One of the issues that you might come across with using this technique is that when you initially let go of the toy to let your dog win they will chase after you as you move away, but as they get closer to your hand or if you try to catch the toy they may go back into what they’ve done previously which is running away from you with the toy in their mouth trying to seek that game with mum or dad chasing them.

So if this is the case get a bit of rope around about two meters long and attach it to your toy. When you start the game with your dog you’re going to play exactly as you were but when you let go of the toy, you’re going to keep hold of the rope, move away and encourage your dog back to you but dont jerk or use the little bit of rope to pull the dog towards you. What we’re looking to do is to reward them for taking just one or two steps towards you to begin with which is a smaller version of the return.

Each time that your dog returns to you after you let them win, ask your dog to come just a tiny little bit closer until we get to the point that when they run towards you, you can catch onto the toy.

If your dog still isn’t bringing the toy back, then we need to change the way in which we are encouraging them back to you. You can do this by using a simple game called toy swaps, the first thing you’re going to need is two toys of exactly the same value. You would play your game of tug as normal, however, when you let go of one toy, wiggle the other toy in your other hand so you encourage your dog to let go of the toy in their mouth and run back to you to grab the new toy in your hand. 

Once your dog is consistently bringing the toy back to you to swap for the one that you’ve got in your hand, what we can start to do is to alternate between sometimes swapping for the toy that you’ve got in your hand but then other times you’re going to catch on to the toy that they bring back to you and share a game of tuggy with that one.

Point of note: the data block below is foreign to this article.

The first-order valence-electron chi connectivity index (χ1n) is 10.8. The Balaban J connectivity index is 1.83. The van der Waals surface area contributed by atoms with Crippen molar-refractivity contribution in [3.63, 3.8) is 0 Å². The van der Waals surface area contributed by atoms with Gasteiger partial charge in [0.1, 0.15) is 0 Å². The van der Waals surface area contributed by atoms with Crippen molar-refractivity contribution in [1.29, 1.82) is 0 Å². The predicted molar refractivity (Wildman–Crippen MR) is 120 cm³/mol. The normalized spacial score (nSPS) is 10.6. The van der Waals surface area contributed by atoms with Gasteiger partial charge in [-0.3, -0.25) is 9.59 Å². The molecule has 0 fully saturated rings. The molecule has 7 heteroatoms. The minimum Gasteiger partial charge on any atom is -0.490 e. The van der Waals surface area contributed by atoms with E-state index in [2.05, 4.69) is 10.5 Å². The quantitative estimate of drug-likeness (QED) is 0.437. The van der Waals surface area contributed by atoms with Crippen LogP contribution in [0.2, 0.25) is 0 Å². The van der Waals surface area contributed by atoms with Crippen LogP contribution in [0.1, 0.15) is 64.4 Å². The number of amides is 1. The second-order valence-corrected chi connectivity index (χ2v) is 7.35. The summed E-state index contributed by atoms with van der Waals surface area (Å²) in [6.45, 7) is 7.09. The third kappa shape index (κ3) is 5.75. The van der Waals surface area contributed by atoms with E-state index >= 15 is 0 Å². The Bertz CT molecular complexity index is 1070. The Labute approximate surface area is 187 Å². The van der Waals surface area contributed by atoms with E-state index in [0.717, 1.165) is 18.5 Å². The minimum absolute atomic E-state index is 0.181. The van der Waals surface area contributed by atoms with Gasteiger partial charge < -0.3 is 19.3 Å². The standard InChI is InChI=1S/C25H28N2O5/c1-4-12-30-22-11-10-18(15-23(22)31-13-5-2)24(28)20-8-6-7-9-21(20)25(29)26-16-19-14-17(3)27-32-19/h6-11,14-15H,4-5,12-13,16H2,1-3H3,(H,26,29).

In summary, if your dog is struggling to bring the toy back to you, as a starting point, remember to try to change your body language and not get into a habit of chasing after them to try to get them to bring the toy back. If they’re struggling to bring the toy all of the way back to you, you can then use the extension method that we talked about where they’ll parade with you and we reward little parts of the return, and then if they’re still struggling to bring the toy back to you, we can go ahead with using the toy swap game. 

We really hope that this blog helps you start to get your dog to bring the toy back to you so you can enjoy a good game of tug 🙂

All toys shown can be found at https://www.pawstrading.co.uk/

About Ogilvie Dogs

Marita & Craig offer dog training with a difference. Decades of experience paired with international appearances, a purpose-built training venue and a dose of genuine authenticity has resulted in a training offering like no other – Ogilve Dogs.